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Review: Slam Dunk Festival 2016, Midlands

Carrie Humphries

Triangle

For this year’s tenth anniversary, the Midlands leg of Slam Dunk Festival upped sticks and moved from its usual home in Wolverhampton to the larger area in and around the Genting Arena in Birmingham. Although some may have been confused by the vastness and difference between the old site and the new site upon entry to the festival, it was easy enough to navigate around the eight different stages of live music and DJ sets once you had gained your bearings. It was also rather nice that there were more food places, bars and merchandise stands to choose from than previous years, which meant less queueing for things inside of the venue.

Unfortunately, the first set of the day from Coldrain was cancelled due to a technical failure on the Atlas Stage; however, there were still plenty for fans to watch on the other stages around that time including a hotly tipped set from Moose Blood.

The first set that I managed to catch after doing interviews was Young Guns on the Main Stage. The band recently announced the departure of their long term drummer Ben Jolliffe; so this was one of the first few gigs that they had done without him, but with help from fill in drummer Josh Coombes they still managed to pull off a tight set of songs mainly selected from their last three albums. They also showcased their new single Bulletproof during the set; which is yet another belter of an anthem that fans are bound to sing along to at future shows.

Another band who have faced a bit of a lineup change within the last year are Harrogate rockers Blood Youth, who are now a four-piece following the departure of guitarist Sam Bowden. Their set on the Fresh Blood Stage drew a lively crowd who seemed to have a fun time rocking out with the band.

I cut out of watching Blood Youth’s set a little early to make my way to the Key Club Stage to watch pop-punkers As It Is perform to a packed out audience. Throughout their set, charismatic front man Patty Walters had the audience in the palm of his hand clapping along to their songs and singing their lyrics back. There were smiling faces all around for their set, and fans seemed thrilled as Alex Costello from Roam joined them on stage to provide guest vocals during Cheap Shots and Setbacks.

One of the worst clashes of the day came in the tough decision of who to watch at around 5pm; Northlane or Yellowcard. Personally; I struggled to decide, so ended up splitting my time between the two. I started with Northlane on The Atlas Stage and was completely blown away by their energetic performance. I found their set almost hypnotising at times; especially during drummer Nic Pettersen’s scintillating prog and metal grooves. One of the most wonderful things about their music is perhaps how well balanced it is; they have elements of beauty and brutality entwined throughout their songs, which adds to their powerful performance on stage.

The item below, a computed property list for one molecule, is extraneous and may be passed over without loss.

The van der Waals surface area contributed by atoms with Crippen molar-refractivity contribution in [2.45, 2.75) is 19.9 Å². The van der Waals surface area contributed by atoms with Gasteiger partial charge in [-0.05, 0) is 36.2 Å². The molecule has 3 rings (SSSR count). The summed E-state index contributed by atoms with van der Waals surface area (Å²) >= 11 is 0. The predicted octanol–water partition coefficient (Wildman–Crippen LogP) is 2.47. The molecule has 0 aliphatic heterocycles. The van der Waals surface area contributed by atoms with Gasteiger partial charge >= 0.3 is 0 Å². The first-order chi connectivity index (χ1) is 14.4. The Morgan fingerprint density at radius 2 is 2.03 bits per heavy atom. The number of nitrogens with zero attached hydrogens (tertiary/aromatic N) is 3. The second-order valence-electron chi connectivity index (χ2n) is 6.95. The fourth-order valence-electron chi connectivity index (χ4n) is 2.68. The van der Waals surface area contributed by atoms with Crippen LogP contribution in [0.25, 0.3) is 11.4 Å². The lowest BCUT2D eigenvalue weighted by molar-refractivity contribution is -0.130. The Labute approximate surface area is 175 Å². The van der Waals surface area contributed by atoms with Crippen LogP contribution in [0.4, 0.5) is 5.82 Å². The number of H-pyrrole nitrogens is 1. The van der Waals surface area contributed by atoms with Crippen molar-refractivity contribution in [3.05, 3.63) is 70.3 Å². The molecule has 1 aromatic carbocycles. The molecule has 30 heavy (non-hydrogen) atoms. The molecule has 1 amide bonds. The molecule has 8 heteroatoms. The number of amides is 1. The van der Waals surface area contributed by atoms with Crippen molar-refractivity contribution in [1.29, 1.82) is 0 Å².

Yellowcard provided a hit of nostalgia on the Main Stage as they performed their most popular album, Ocean Avenue, in full. We Are The In Crowd’s Rob Chianelli filled in for them on drums, as a packed out arena sang back the lyrics to front man Ryan Key. Considering that the album was released way back in 2003, the songs didn’t seem to have aged at all, as many in the audience (including myself) were reminded of their teenage years.

Another highlight from the day came from young Australian band With Confidence, who performed on the Fresh Blood Stage. The lads performed a set of catchy, yet original pop-punk and were energetic and enthusiastic throughout their set, which drew yet another lively crowd. Despite the upbeat attitude from the band throughout their set, I did detect a hint of sadness from front man Jayden Seeley as he explained that one of their songs is written about a girl that he fell in love with who moved to England. With their debut album released next month, I look forward to seeing what this year brings for these loveable pop-punks.

Another annoying clash came at around 7pm, when I split my time between the Acoustic Stage for Greywind and the Atlas Stage for Issues; but I was not left disappointed by watching both. I was thrilled to see Greywind perform a dark yet beautiful stripped back acoustic set; which truly showcased why the brother and sister duo are already receiving a lot of attention from both music industry insiders and fans alike. On the other hand, Issues performed an equally enjoyable, but completely different kind of live set. Bouncing around the stage to their own unique mix of funk, pop and metalcore; Issues are by no means a straight forward rock band, and their uniqueness is by far one of the greatest things that stands out about them.

Having already played a set earlier in the day in Exeter; Panic! At The Disco wrapped up the proceedings on the Main Stage, as front man Brendan Urie showed why he is one of the most entertaining men in rock. Suave and sophisticated but with a hint of geekiness; Brendan charmed the audience and kept them enthralled throughout. Although their set mainly comprised of tracks from their previous two albums; some of the biggest cheers for the band came when they played older hits such as I Write Sins Not Tragedies and Time To Dance. Following an impressive cover of Bohemian Rhapsody and an encore, their performance ended with pyrotechnical explosions and confetti cannons. Slam Dunk 2016 came to an end, but there were smiles all around from ecstatic fans all across the festival site.

Photograph by Ian Collins: www.iancollinsphoto.co.uk